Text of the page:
On June 10, 1897, the Political Equality Club hosted “an entertainment” in the Unitarian Church in Rochester to raise money for the women’s suffrage cause in those states where amendments were pending. After enjoying musical numbers and a farce, the audience learned that the club had accepted and purchased a design for a medallion of Susan B. Anthony submitted by Sidney H. Morse. The club displayed a mounted specimen of the plaster medallion and announced that copies would be available for $1 each. The club hoped “to realize considerable money out of them” because “it was the fond desire of Miss Anthony to leave behind her a permanent fund, the interest from which might be used to push the suffrage work and pay competent people to do this after she has gone.” A Rochester newspaper reported that “the medallions are considered very fine, and Miss Mary Anthony says it is the best likeness ever made of her sister. Many people subscribed for one last evening.” Although many were disappointed that Susan B. Anthony herself was not present, she was spending the week with Elizabeth Cady Stanton reviewing past files for “material to assist them in writing their biographies.” Together Stanton and Anthony had already published between 1881 and 1886 three volumes of History of Woman Suffrage.[2]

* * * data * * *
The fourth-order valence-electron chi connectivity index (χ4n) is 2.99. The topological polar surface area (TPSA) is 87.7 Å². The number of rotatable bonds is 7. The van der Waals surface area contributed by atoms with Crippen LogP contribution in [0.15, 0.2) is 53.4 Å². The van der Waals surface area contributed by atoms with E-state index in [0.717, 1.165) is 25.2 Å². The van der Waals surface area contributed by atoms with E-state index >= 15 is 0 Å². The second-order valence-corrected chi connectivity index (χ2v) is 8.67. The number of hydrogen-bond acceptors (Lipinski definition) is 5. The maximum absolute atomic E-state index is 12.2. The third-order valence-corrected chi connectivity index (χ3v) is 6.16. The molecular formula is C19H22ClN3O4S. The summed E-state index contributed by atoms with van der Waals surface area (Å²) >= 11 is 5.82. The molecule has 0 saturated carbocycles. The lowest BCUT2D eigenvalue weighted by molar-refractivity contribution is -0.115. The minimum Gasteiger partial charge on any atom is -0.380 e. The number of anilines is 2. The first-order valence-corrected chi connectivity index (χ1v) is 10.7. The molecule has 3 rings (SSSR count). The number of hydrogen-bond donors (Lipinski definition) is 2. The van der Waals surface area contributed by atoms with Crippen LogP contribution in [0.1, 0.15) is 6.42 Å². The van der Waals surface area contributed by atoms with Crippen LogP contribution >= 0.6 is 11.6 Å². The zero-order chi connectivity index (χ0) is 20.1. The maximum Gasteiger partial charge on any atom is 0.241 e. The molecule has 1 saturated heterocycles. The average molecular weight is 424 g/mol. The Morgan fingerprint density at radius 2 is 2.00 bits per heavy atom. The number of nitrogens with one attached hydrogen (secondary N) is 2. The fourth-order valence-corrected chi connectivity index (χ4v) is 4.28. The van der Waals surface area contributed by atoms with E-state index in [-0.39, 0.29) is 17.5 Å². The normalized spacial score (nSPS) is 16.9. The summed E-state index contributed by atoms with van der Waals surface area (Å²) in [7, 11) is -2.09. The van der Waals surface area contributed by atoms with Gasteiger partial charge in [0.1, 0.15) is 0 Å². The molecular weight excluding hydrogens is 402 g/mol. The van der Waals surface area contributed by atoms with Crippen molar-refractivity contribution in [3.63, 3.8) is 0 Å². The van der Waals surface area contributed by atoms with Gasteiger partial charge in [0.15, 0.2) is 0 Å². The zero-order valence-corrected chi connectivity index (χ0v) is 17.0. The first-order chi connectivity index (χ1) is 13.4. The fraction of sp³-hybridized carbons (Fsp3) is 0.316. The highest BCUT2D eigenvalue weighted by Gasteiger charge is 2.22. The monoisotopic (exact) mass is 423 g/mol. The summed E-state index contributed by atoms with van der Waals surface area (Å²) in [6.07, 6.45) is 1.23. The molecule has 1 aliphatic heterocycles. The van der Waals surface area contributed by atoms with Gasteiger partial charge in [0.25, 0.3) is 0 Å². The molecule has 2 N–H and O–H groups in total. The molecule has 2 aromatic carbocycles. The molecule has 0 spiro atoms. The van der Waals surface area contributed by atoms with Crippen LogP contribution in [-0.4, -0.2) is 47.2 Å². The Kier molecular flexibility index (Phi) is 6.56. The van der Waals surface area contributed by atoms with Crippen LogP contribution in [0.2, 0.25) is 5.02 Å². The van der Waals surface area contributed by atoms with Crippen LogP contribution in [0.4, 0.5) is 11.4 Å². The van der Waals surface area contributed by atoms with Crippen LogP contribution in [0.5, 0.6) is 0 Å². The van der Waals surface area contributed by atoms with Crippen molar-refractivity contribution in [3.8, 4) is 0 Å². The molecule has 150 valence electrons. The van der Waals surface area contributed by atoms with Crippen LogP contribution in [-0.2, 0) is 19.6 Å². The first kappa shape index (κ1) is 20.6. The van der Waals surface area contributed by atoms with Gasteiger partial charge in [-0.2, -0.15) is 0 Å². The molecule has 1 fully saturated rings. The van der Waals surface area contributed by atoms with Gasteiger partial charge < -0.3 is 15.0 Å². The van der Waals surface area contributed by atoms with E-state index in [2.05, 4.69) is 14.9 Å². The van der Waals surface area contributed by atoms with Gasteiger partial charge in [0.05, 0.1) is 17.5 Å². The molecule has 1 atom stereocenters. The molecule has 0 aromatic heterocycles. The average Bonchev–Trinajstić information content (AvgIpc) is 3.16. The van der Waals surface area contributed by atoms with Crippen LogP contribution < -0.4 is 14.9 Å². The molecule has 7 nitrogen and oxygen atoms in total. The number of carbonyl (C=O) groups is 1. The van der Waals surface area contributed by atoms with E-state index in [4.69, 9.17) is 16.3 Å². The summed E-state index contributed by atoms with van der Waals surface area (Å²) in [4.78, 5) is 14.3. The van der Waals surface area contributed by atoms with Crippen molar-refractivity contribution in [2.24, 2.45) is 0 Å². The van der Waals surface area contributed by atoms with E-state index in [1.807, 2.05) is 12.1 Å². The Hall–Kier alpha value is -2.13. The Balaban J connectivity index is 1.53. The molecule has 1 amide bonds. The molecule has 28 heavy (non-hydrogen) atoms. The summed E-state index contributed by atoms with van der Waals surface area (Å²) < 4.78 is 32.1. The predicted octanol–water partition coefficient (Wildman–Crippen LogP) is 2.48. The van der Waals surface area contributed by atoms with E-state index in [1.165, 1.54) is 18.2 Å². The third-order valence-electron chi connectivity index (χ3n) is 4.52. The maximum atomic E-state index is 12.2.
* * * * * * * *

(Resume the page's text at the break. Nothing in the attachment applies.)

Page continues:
As this copy indicates, Club President Mary S. Anthony copyrighted the design for the club, and a week later, a notice appeared in The Woman’s Column that one hundred copies would “at once be made” and offered for sale at $1 each. In September, a notice in the New York Tribune announced that “The Rochester Woman Suffrage Club has prepared and placed on sale attractive medallions of Susan B. Anthony. The medallions are nine inches in diameter and made of plaster, delicately tinted. The likeness is said to be excellent.” Mrs. F. N. West of Rochester served as chair of the Medallion Committee. Mrs. West would “express a medallion to any address” for $1.25.[3]

The State of New York did not grant women the right to vote until November 1917, three years before the ratification of the Nineteenth Amendment to the U.S. Constitution guaranteed all American women the right to vote, and more than eleven years after Susan B. Anthony’s death.